One of the little sparrows we got the other day died during the night. He got pneumonia from being hand fed. 

We put the young starlings who are about to fledge in with the ones who have fledged and are self-feeding. We thought that the younger ones could watch the older ones forage and learn from them. They are learning from the older ones, so that's great. What we didn't count on was the older ones being terrified of the younger ones! For the better part of yesterday, they sat up on the highest area, farthest away from the nestlings, observing them with great suspicion. They've finally overcome their fear and hopped over to investigate, only to get pecked for their curiosity. Today, the younger ones are starting to perch on the lower branches. They are watching the older ones forage, but still need to be hand-fed.

Thanks to Ira and her children, who dug worms for the baby birds. They have disappeared down birdie gullets, with much gusto!

Everyone else is the same--no news is good news, right?

[email protected]

about 7 years ago

Critter updates (mixed--some good, some bad):

Of the 3 sparrows we got a few days ago (from the woman who would not leave normal fledglings alone), we are down to one. This one is eating well, doing short flights, and starting to grow tail feathers! You can see a pic of him below.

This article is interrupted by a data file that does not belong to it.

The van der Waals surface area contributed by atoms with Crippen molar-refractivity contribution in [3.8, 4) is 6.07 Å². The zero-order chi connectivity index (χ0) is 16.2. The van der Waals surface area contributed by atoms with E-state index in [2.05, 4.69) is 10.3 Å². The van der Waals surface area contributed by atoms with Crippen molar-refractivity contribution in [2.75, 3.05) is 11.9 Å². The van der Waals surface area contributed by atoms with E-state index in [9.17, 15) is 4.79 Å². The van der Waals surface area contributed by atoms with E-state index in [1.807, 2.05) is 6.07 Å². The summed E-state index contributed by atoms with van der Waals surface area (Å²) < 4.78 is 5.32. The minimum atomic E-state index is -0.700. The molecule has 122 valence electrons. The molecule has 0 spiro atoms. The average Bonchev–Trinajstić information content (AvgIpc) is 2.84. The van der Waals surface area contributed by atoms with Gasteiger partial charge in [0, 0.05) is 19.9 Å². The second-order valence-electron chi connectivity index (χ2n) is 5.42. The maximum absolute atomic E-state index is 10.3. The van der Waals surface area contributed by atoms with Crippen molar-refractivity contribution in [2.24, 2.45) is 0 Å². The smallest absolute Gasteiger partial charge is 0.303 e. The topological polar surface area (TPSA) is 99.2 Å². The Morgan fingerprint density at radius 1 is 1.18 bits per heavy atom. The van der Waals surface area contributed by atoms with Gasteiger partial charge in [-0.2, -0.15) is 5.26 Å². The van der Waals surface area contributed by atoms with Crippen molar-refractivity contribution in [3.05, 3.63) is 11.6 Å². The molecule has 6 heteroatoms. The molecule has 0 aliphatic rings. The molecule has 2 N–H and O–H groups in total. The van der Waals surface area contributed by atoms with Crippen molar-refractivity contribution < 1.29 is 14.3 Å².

Farzad built a beautiful indoor area for the convalescing injured birds, so that they can work out their wings more as they recover from their various injuries. It's great! I'll post a pic tomorrow.

After doing very well for for several days, the cat-attacked baby bunny died tonight, despite antibiotics.

Even though we sent a number of raccoons to WRC (thanks so much to WRC for helping us!), we got more, so we're up to 11 again. Thank goodness for all the volunteers qualified to feed raccoons (they've had their rabies pre-exposure vaccine series). 

Three young raccoons we got the other day smell really nice, but seem kind of sick. We don't know why they're lethargic and not eating well. Peggy listened with her stethoscope and they sounded ok...but..we don't know. We're going to ask one of our vet consultants to take a look tomorrow. The rest are doing well.

The starlings are all palling around together and learning from each other, and the older ones are no longer afraid of the younger ones. They all love to take baths, and they sure do love their mealworms and earthworms! 

The baby mice are doing great; boy do they eat a lot! They are still mostly eating squirrel milk replacer with monkey biscuit crumbs, but also starting to eat grapes and Cheerios. The other 3 mice, who are somewhat older, are about ready for release.